~The Green Bay Packers made a concerted effort to revamp their running game when they selected a pair of running backs, Eddie Lacy and Johnathan Franklin, in the 2013 NFL Draft. I believe this infusion of talent in the backfield, particularly Lacy, could help the Packers regain their championship swagger on offense.
After taking some time to dig into the All-22 Coaches Film to study how the Packers plan to use Lacy and a more power-oriented running game, here are three reasons why I’m convinced this will pay huge dividends for Green Bay this fall:
1) Eddie Lacy provides some much-needed physicality in the backfield.
The Packers have routinely fielded potent offenses in the past few seasons, but the unit has lost some of the toughness and physicality that made it a well-rounded group when Ryan Grant was in his prime. As Green Bay’s feature back in 2008 and ’09, Grant posted back-to-back 1,200-yard seasons. He was a hard-nosed inside runner with deceptive speed, strength and power. Most importantly, he handled a heavy workload (312 carries in 2008 and 282 in ’09). Grant could grind out tough yards between the tackles, meaning the Packers could turn to a power-based ground attack when opponents made a concerted effort to neutralize all-everything quarterback Aaron Rodgers and the passing game.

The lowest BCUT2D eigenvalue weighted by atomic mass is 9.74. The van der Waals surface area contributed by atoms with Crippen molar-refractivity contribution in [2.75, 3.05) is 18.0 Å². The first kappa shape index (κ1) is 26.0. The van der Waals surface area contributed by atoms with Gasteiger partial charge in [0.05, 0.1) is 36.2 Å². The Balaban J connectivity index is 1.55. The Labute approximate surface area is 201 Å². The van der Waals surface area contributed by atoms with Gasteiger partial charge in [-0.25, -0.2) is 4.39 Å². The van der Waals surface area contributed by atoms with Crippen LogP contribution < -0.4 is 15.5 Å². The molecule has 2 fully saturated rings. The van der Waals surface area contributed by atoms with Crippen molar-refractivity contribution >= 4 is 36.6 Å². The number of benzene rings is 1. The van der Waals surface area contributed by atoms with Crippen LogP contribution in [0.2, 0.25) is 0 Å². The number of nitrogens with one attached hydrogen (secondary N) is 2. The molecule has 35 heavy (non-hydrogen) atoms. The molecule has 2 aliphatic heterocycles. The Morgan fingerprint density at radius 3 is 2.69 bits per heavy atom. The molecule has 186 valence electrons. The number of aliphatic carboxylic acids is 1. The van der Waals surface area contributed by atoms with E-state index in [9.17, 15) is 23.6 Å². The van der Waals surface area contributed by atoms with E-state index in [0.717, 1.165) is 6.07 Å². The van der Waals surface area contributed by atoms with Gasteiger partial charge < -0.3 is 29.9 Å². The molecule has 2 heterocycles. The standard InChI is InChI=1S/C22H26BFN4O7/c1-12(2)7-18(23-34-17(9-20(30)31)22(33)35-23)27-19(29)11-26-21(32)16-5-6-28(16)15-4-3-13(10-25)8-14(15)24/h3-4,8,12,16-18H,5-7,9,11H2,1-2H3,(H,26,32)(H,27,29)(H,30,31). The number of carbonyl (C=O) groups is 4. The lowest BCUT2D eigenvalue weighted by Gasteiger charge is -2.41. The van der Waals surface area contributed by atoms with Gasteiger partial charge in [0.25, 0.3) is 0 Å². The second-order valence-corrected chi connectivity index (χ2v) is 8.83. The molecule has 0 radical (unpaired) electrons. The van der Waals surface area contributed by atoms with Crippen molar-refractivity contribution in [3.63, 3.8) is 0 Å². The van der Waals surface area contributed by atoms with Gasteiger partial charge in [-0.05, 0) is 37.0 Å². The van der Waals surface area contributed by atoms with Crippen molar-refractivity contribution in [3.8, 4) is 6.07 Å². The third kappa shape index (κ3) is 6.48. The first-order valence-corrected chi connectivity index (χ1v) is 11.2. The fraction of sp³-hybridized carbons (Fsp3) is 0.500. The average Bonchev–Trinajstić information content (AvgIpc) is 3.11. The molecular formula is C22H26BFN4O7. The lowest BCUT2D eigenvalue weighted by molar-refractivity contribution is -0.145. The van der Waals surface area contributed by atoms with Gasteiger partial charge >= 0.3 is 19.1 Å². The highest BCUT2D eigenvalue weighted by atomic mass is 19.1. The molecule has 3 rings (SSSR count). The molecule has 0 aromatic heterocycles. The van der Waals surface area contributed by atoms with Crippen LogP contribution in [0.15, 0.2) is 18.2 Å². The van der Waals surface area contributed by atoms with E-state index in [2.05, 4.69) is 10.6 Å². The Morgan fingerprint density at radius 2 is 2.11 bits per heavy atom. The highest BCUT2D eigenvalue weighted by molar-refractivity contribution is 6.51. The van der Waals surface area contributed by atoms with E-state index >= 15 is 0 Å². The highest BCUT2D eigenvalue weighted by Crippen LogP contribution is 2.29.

In Lacy, the Packers have a big, physical runner with a rough-and-rugged game. Checking in at 5-foot-11 and 230 pounds, he is a punishing inside runner adept at running through contact in the hole.
He frequently blew through defenders on inside runs throughout the preseason, continuing a trend that saw him average 7.6 yards per attempt on inside runs during his final season at Alabama.
Additionally, Lacy runs effectively from one- and two-back formations, which makes it possible to keep him on the field in various packages, including “11” (1 RB, 1 TE, 3 WR) and “12” (1 RB, 2 TE, 2 WR) personnel groupings. This is an important development for the Packers‘ offense, because it allows head coach Mike McCarthy to feature a power-based running game from the same spread formations Rodgers uses to pick apart opponents with pinpoint passes.
I looked at some of the Packers‘ offensive snaps from the preseason, and I believe McCarthy has already given the NFL a glimpse at how Lacy could help the unit this fall.
In the following screengrab, taken from the Packers‘ preseason matchup against the St. Louis Rams, Green Bay breaks the huddle in an ace formation with Lacy at tailback. Rodgers will count the number of defenders in the box and make a decision to run or pass:
With just seven defenders in the box, Rodgers calls an outside zone to the right side of the defense. Lacy will simply read the block of the tight end and react to the flow of the defense:
Thanks in large part to a nifty spin move, Lacy is able to rumble through the middle of the defense for a 7-yard gain.